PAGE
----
From the ruling:

Although the district court did not specifically inquire into any juror’s position on the merits of the case, at least five of the jurors indicated that Juror No. 5 was unyieldingly in favor of acquittal for all of the defendants. The accounts differed, however, regarding the basis for Juror No. 5’s position. On the one hand, one juror described Juror No. 5 as favoring acquittal because the defendants were his “people,” another suggested that it was because Juror No. 5 thought the defendants were good people, two others stated that Juror No. 5 simply believed that drug dealing is commonplace, and another two jurors indicated that Juror No. 5 favored acquittal because he thought that the defendants had engaged in the alleged criminal activity out of economic necessity. On the other hand, several jurors recounted Juror No. 5 couching his position in terms of the evidence-one juror indicated specifically that Juror No. 5 was discussing the evidence, and four recalled him saying that the evidence, including the testimony of the prosecution’s witnesses, was insufficient or unreliable. As for Juror No. 5, he said nothing in his interview with the court to suggest that he was not making a good faith effort to apply the law as instructed to the facts of the case. On the contrary, he informed the court that he needed “substantive evidence” establishing guilt “beyond a reasonable doubt” in order to convict.

After interviewing the jurors, the judge met in chambers with counsel for the parties. He had the record of the interviews read aloud and permitted counsel to comment on the appropriate course of action. The Government argued that the jurors’ responses indicated that there was “almost a jury nullification issue pattern with [Juror No. 5],” and urged the court to order the juror’s dismissal, while defense counsel unanimously opposed his removal. Having heard argument from counsel, the judge rendered his decision to remove Juror No. 5.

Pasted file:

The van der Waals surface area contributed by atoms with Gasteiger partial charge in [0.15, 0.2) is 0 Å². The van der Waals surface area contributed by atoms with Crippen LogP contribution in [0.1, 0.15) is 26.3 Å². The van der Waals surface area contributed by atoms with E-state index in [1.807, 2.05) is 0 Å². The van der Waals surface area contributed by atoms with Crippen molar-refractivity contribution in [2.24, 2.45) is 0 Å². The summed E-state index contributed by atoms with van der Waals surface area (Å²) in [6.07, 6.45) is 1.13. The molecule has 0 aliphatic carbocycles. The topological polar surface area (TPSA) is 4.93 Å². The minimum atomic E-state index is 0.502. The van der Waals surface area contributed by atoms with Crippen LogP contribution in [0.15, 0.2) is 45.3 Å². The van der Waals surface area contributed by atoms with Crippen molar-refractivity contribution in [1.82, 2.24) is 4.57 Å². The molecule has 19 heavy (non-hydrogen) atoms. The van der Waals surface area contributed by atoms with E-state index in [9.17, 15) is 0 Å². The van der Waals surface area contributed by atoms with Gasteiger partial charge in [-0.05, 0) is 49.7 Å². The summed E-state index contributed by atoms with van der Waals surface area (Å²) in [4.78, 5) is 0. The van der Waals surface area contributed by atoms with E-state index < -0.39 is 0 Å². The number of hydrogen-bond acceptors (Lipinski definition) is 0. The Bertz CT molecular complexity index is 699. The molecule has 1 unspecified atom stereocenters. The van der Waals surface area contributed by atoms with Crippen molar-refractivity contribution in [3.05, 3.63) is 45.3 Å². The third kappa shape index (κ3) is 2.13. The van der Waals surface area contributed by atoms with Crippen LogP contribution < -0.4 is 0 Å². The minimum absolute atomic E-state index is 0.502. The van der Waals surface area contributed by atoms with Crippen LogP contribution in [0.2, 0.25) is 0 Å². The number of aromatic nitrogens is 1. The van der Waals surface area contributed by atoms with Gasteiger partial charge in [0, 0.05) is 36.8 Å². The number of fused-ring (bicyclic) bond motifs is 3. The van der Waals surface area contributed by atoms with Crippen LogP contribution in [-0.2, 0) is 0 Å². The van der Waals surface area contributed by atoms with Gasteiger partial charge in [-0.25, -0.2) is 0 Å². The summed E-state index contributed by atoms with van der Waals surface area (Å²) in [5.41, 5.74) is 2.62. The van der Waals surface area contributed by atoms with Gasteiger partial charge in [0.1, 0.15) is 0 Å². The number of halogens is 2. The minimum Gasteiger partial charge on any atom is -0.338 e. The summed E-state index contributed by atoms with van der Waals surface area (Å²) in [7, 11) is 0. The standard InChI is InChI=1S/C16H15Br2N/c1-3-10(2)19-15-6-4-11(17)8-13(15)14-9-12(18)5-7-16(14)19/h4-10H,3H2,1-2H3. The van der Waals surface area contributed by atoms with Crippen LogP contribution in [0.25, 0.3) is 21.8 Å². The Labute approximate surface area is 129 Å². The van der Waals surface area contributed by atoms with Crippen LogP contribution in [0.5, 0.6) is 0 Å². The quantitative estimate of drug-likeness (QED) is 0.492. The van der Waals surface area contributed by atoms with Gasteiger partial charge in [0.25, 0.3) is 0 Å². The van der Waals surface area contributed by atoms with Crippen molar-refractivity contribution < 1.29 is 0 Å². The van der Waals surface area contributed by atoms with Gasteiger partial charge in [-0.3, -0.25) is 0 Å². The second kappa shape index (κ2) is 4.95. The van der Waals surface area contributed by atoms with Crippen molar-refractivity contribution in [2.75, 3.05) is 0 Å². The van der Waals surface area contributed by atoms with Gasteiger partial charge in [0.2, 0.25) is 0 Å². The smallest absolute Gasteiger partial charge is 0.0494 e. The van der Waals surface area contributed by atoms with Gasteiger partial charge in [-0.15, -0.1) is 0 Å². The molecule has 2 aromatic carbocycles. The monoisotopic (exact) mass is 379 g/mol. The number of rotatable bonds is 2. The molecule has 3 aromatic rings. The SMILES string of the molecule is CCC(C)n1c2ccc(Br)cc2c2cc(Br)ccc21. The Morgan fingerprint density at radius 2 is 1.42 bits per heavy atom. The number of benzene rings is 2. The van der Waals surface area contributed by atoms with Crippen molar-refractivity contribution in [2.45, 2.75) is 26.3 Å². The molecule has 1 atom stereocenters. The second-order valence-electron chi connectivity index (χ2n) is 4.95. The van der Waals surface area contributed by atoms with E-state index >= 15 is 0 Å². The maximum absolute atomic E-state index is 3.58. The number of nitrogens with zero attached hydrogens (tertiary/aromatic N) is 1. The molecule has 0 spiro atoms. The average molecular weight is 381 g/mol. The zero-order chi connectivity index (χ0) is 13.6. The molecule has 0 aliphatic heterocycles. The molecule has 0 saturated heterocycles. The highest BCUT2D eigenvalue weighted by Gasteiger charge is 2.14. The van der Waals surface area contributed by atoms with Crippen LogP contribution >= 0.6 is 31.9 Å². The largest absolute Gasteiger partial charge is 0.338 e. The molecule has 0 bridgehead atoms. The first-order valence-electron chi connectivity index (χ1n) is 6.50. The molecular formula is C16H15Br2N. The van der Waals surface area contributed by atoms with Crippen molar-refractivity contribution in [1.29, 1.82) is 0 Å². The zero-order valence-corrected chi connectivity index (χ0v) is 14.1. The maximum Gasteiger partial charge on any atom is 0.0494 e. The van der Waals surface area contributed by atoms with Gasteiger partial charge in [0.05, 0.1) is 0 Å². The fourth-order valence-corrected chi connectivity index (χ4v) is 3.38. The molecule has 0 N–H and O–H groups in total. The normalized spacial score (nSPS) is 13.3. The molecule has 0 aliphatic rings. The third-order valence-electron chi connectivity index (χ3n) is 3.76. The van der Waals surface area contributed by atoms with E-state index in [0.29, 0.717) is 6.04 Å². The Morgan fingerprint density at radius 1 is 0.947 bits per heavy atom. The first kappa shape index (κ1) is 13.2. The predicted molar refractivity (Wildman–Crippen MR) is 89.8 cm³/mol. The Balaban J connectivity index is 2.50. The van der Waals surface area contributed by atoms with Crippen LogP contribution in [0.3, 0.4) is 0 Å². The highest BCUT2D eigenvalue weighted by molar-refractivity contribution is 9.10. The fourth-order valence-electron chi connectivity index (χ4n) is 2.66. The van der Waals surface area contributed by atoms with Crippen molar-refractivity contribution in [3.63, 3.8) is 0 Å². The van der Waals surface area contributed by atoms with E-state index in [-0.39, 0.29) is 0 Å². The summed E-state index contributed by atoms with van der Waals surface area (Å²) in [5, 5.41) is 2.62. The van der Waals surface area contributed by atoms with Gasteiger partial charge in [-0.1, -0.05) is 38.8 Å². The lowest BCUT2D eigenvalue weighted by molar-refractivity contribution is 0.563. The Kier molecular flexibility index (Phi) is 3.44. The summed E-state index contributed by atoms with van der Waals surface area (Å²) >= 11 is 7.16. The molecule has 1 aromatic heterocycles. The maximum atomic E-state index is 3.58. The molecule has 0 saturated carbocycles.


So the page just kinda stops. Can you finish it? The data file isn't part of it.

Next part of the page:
The case went forward with only eleven jurors, and they found the defendants Guilty on most of the counts leveled against them. In this appeal, the defense argued that the judge erred in removing the one juror who was standing between the defendants and that Guilty verdict. The Second Circuit Court of Appeals concluded that while jury nullification is an acceptable reason for a judge to dismiss a juror, that is only the case if “the record leaves no doubt that the juror… was not simply unpersuaded by the Government’s case against the defendants.” It further found that “The court in the instant case thus erred by dismissing Juror No. 5, and permitting the jury of eleven to continue its deliberations, based largely on Juror No. 5’s alleged refusal to follow the court’s instructions on the law, where the record evidence raises the possibility that the juror was attempting to follow the law as instructed, but that he simply remained unpersuaded of the defendants’ guilt.” The convictions were overturned as a result, and the court ordered new trials for the defendants.

Even as late as deliberations, if you as a juror indicate that you will be exercising jury nullification, you can be removed from the jury. This is not an offense that you can be legally punished for, but if you are removed from the jury, the defendant will likely not have another person willing to insist on justice for him or her when a just verdict requires setting aside the law. Imagine how you would feel if you were the defendant in this position and your one fully informed juror was removed to facilitate an easy conviction that would devastate your life and those of others in your family and community as a result. But you, as a juror, cannot be removed for expressing doubt about the government’s case so consider that when you are deliberating with your fellow jurors. This is important to keep in mind when you are deliberating with your fellow jurors, some of whom may be emotionally invested in a Guilty verdict, even to the point of reporting you to the judge to try and get rid of you as an obstacle on the path to conviction.

Share